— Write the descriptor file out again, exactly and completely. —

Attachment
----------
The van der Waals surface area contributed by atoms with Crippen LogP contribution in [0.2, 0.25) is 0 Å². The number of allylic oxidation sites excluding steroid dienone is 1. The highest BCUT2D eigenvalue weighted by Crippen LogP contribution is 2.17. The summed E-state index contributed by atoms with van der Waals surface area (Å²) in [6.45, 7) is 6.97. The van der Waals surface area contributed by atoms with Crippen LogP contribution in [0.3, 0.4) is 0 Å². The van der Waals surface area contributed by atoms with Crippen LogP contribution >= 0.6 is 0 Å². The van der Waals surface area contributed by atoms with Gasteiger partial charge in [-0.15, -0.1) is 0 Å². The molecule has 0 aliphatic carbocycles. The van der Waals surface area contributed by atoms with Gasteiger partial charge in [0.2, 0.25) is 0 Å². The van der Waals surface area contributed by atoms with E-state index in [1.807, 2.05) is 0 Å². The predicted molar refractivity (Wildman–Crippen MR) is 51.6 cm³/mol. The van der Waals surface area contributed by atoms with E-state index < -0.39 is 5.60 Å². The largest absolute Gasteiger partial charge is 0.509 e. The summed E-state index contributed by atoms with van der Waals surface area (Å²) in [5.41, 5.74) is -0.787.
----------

The van der Waals surface area contributed by atoms with Crippen LogP contribution in [0.2, 0.25) is 0 Å². The number of allylic oxidation sites excluding steroid dienone is 1. The highest BCUT2D eigenvalue weighted by Crippen LogP contribution is 2.17. The summed E-state index contributed by atoms with van der Waals surface area (Å²) in [6.45, 7) is 6.97. The van der Waals surface area contributed by atoms with Crippen LogP contribution in [0.3, 0.4) is 0 Å². The van der Waals surface area contributed by atoms with Crippen LogP contribution >= 0.6 is 0 Å². The van der Waals surface area contributed by atoms with Gasteiger partial charge in [-0.15, -0.1) is 0 Å². The molecule has 0 aliphatic carbocycles. The van der Waals surface area contributed by atoms with Gasteiger partial charge in [0.2, 0.25) is 0 Å². The van der Waals surface area contributed by atoms with E-state index in [1.807, 2.05) is 0 Å². The predicted molar refractivity (Wildman–Crippen MR) is 51.6 cm³/mol. The van der Waals surface area contributed by atoms with E-state index < -0.39 is 5.60 Å². The largest absolute Gasteiger partial charge is 0.509 e. The summed E-state index contributed by atoms with van der Waals surface area (Å²) in [5.41, 5.74) is -0.787.